There are precious few vocations where the freedoms are as great and the responsibilities as grave as that of teaching. And for a Lasallian educator, the call is to live and to love on an entirely different level. More specifically, we are to understand that those entrusted to our care are not simply students, they are neighbors.
In being called to love those who sometimes seem more stranger than neighbor, we are to see our students as individual selves who bear the image and likeness of God, and who thus possess incalculable dignity and worth. But how, in very practical terms? I’m glad you asked!
It stands to reason that if I, as a Lasallian educator, am called to be the face of Love to my students, then one rather obvious implication of that calling is to care about the things they care about, to try to understand why they care about those things as they do, and to encourage in them a greater, deeper awareness of their heart’s desires and the Object of those desires.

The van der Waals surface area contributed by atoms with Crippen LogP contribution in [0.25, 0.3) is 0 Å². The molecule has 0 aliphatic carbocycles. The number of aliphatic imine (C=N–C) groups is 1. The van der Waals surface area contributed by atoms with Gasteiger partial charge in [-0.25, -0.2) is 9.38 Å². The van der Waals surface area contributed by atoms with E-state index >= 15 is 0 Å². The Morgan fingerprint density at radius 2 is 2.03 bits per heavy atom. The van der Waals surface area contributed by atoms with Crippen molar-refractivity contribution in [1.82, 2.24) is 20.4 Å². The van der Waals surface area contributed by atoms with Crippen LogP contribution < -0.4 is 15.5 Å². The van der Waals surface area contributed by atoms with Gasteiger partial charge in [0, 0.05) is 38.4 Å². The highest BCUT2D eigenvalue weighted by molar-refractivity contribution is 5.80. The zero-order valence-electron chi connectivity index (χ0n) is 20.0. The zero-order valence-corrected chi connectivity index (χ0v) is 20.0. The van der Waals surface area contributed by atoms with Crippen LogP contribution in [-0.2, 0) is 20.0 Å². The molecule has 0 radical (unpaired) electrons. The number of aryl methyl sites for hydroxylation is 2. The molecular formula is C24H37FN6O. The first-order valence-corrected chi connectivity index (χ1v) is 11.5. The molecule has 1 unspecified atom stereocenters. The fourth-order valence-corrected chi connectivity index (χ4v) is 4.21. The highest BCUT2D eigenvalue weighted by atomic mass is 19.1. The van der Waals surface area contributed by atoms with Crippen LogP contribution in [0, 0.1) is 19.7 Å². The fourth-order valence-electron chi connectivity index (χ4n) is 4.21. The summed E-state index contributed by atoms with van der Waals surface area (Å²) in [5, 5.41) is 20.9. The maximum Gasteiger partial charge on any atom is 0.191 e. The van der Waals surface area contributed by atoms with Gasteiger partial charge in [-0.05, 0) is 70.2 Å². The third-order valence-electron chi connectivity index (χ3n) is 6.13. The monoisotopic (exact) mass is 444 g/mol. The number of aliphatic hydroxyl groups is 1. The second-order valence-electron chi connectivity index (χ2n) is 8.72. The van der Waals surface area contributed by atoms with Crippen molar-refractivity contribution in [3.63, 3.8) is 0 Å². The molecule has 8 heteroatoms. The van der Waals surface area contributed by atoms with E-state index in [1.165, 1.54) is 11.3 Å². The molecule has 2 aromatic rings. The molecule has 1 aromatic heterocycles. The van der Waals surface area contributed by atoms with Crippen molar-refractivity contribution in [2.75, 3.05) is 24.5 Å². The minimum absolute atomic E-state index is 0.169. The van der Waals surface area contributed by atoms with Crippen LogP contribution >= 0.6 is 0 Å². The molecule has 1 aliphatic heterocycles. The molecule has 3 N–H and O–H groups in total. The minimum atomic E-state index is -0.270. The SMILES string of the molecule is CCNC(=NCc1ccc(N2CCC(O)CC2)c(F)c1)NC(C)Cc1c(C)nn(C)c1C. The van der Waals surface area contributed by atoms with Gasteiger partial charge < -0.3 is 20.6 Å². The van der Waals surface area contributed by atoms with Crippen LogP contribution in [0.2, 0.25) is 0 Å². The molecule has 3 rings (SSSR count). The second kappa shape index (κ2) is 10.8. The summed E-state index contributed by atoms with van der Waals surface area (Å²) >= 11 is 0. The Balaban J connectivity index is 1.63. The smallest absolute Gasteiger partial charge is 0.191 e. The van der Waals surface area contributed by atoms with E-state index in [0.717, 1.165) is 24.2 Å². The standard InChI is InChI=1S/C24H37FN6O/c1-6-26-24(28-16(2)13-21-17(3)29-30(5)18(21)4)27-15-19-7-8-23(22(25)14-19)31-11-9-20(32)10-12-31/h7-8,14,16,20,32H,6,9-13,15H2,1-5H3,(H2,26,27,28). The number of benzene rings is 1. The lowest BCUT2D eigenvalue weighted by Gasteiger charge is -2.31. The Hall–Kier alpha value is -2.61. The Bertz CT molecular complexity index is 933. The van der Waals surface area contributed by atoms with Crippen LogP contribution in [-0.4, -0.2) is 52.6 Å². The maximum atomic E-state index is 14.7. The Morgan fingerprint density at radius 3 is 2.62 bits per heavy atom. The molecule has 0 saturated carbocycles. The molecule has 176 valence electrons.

Doing so is seldom easy, as it requires time and, most importantly, careful attention. Simone Weil puts it simply: “Attention is the rarest and purest form of generosity”; at its best, it is the “same thing as prayer . . . [as] it presupposes faith and love.”
Our students’ lives are often very complicated – sometimes unnecessarily so, but complicated nonetheless. And it should come as no surprise to us that what happens outside of the classroom often influences a student’s perception of their school and impacts their performance in the classroom. In fact, studies show that the quality of students’ relationships on campus – most especially with their teachers – has a tremendous bearing on their decision to leave or stay.
I speak from personal experience, as my daughter’s decision to remain at CBU – after a mostly tumultuous sophomore year – was, by her own admission, tied largely to her relationships with particular faculty members. These teachers – these neighbors, these friends – cared about her, listened to her, spoke the truth to her, encouraged her, walked alongside her, persisted with her, and loved her. They gave my precious daughter the gift of their attention in the midst of her own “dark night of the soul.”
Needless to say, my family will be forever indebted to these individuals who, in myriad ways, embodied what Weil had in mind when she suggested that, “The love of our neighbor in all its fullness simply means being able to say, ‘What are you going through?’” As human beings, we can tolerate or bear a lot of things; being ignored is most certainly not one of them. . . .
Peace like a river,